Notable countries that utilize economic nationalism are Venezuela, Cuba, the People's Republic of China, Zimbabwe, India, Russia, France, and Brazil.

See also


  1. 1 2 "French economic nationalism: Colbert was here". The Economist. 23 March 2006. Retrieved 22 May 2018.
  2. Callaghan, Helen; Lagneau-Ymonet, Paul (December 2010). "The Phantom of Palais Brongniart: "Economic Patriotism" and the Paris Stock Exchange" (PDF). MPIfG Discussion Paper 10/14: 6.
  3. Bump, Philip (2014-07-17). "'Economic patriotism': Explaining the vague, finger-wagging, immortal phrase". The Washington Post. Retrieved 2018-05-24.
  4. Safire, William (19 September 2985). "The Year of Dee-fense". The New York Times. Retrieved 24 May 2018. Check date values in: |date= (help)
  5. Chambers, J D (1961). Workshop of the World. London: Oxford University Press.
  6. Capron, Laurence; Guillén, Mauro (12 October 2006). "Fighting economic nationalism in deals". Financial Times. Retrieved 22 May 2018.
  7. "Europe's nascent merger boom". The Economist. 1 September 2005. Retrieved 22 May 2018.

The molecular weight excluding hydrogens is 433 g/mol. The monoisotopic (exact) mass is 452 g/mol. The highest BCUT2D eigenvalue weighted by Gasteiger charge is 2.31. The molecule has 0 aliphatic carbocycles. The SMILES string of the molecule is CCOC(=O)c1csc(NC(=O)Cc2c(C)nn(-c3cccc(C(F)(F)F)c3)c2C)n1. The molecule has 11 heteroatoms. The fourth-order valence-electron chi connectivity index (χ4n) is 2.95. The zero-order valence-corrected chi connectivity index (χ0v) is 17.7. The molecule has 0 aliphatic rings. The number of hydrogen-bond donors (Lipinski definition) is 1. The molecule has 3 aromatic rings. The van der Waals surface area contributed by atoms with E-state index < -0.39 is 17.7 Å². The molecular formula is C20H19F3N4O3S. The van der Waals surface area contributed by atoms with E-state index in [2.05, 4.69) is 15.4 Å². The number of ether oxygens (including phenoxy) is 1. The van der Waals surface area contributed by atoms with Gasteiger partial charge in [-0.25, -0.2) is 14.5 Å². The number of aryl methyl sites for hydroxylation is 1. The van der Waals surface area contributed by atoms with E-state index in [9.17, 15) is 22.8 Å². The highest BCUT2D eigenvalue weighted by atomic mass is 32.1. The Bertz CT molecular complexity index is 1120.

8. "Don't take the high roads". The Economist. 7 August 2006. Retrieved 22 May 2018.
  9. "To the barricades". The Economist. 2 March 2006. Retrieved 22 May 2018.
  10. "From Karl Marx's copybook". The Economist. 2 March 2006. Retrieved 22 May 2018.
  11. 1 2 Imad Moosa (1 January 2012). The US-China Trade Dispute: Facts, Figures and Myths. Edward Elgar Publishing. p. 62. ISBN 978-1-78100-155-4.
  12. Liuhto, Kari (March 2008). "Genesis of Economic Nationalism in Russia" (PDF). University of Turku. Retrieved 23 May 2018.
  13. Rutland, Peter (2016). "The place of economics in Russian national identity debates". In Pål Kolstø; Helge Blakkisrud. The New Russian Nationalism: Imperialism, Ethnicity and Authoritarianism 2000-2015. Edinburgh University Press. p. 348. ISBN 978-1-4744-1042-7. JSTOR 10.3366/j.ctt1bh2kk5.19.
  14. M. Nicolas J. Firzli : 'Understanding Trumponomics', Revue Analyse Financière, 26 January 2017 – Supplement to Issue N°62
  15. Hartwell, Christopher (11 April 2017). "What Trump has really learned from Russia". Financial Times. Retrieved 23 May 2018.
  16. 1 2 Harry Binswanger (5 September 2003). "'Buy American' is UN-American". Capitalism Magazine. Retrieved 17 April 2012.
  17. Daniel J. Ikenson (6 July 2003). "The Big Three's Shameful Secret". The CATO Institute. Retrieved 17 April 2012.

Further reading

  • Baker, David (2006), "The political economy of fascism: Myth or reality, or myth and reality?", New Political Economy, 11 (2): 227–250, doi:10.1080/13563460600655581  (a review of economic nationalism as manifested under the various forms of generic fascism)